Both studies could aid in finding markers that indicate vulnerability to cognitive deficits that could lead to the development of impulsive behaviors with health consequences. Additionally, this research could one day be used to help us better understand the dual relationship of the impacts of the environment and genetics in the development of risky behavioral patterns, which in turn, could lead to improved treatments for those suffering from conditions such as alcoholism or conduct disorders.
Is any of your research taking place off campus? If so, what’s that experience like?
We are gathering data on our preschool participants from OMSI, the Oregon Museum of Science and Industry. This is a great opportunity to create a dialogue between the scientific community and the public—to educate people who may not necessarily come into contact with the scientific process on a daily basis about what it is that researchers do, and how our work impacts their lives and the lives of their children. This opportunity is also exciting to us because we get to work with children and get them excited about science.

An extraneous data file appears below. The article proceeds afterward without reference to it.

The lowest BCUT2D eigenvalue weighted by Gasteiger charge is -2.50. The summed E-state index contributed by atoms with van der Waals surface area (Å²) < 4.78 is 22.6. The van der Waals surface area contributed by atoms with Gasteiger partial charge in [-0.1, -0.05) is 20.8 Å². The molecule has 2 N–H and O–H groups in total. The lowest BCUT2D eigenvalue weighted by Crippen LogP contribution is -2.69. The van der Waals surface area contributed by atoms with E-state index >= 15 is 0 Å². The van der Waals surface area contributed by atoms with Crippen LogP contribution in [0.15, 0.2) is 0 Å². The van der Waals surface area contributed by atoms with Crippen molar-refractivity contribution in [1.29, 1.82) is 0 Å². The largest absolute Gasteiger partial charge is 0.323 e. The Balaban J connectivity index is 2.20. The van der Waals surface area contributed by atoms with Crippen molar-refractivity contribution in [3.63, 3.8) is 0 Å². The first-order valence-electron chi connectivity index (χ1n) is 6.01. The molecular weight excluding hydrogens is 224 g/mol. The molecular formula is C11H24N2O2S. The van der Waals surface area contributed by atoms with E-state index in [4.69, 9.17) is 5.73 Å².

How has working closely with faculty influenced your education?
It allows for great one-on-one dialogue with a knowledgeable mentor who can answer all of your annoying questions. It’s also very inspiring, especially since Professor Watson has published many of his own papers. Additionally, it gives us a tangible example of someone that has been successful in a field that we would like to pursue. We are lucky to have our specific faculty mentor because he is very approachable and creates an inviting environment for us to explore our ideas, interests, and questions.
How do you hope your experiences this summer will impact your future studies or professional pursuits?
We all have different aspirations for our experience with this research. Some of us hope to move into a career in research psychology, while others of us are still deciding if psychology is a field we would like to pursue. All of us are grateful for the skills and knowledge we are accumulating throughout this experience. We hope to retain some of the important lessons, such as community outreach and the merits of science, in any field we might pursue.